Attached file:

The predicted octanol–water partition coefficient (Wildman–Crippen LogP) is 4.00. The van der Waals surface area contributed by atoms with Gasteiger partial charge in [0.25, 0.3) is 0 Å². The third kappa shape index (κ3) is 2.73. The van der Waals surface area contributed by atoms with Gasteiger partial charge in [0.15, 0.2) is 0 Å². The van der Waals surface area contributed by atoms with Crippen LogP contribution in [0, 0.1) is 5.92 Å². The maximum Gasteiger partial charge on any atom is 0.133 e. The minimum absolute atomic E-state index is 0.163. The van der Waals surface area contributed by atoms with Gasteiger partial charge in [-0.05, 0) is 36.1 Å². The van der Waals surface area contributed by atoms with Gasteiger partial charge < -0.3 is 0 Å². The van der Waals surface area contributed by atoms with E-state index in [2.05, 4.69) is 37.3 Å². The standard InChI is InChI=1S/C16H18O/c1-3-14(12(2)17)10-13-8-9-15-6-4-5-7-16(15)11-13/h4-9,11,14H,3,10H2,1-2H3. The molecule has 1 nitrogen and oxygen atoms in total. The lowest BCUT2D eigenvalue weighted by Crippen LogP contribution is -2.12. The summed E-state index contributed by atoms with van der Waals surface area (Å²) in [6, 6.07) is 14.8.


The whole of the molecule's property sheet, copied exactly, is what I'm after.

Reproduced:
The predicted octanol–water partition coefficient (Wildman–Crippen LogP) is 4.00. The van der Waals surface area contributed by atoms with Gasteiger partial charge in [0.25, 0.3) is 0 Å². The third kappa shape index (κ3) is 2.73. The van der Waals surface area contributed by atoms with Gasteiger partial charge in [0.15, 0.2) is 0 Å². The van der Waals surface area contributed by atoms with Crippen LogP contribution in [0, 0.1) is 5.92 Å². The maximum Gasteiger partial charge on any atom is 0.133 e. The minimum absolute atomic E-state index is 0.163. The van der Waals surface area contributed by atoms with Gasteiger partial charge in [-0.05, 0) is 36.1 Å². The van der Waals surface area contributed by atoms with Gasteiger partial charge < -0.3 is 0 Å². The van der Waals surface area contributed by atoms with E-state index in [2.05, 4.69) is 37.3 Å². The standard InChI is InChI=1S/C16H18O/c1-3-14(12(2)17)10-13-8-9-15-6-4-5-7-16(15)11-13/h4-9,11,14H,3,10H2,1-2H3. The molecule has 1 nitrogen and oxygen atoms in total. The lowest BCUT2D eigenvalue weighted by Crippen LogP contribution is -2.12. The summed E-state index contributed by atoms with van der Waals surface area (Å²) in [6, 6.07) is 14.8.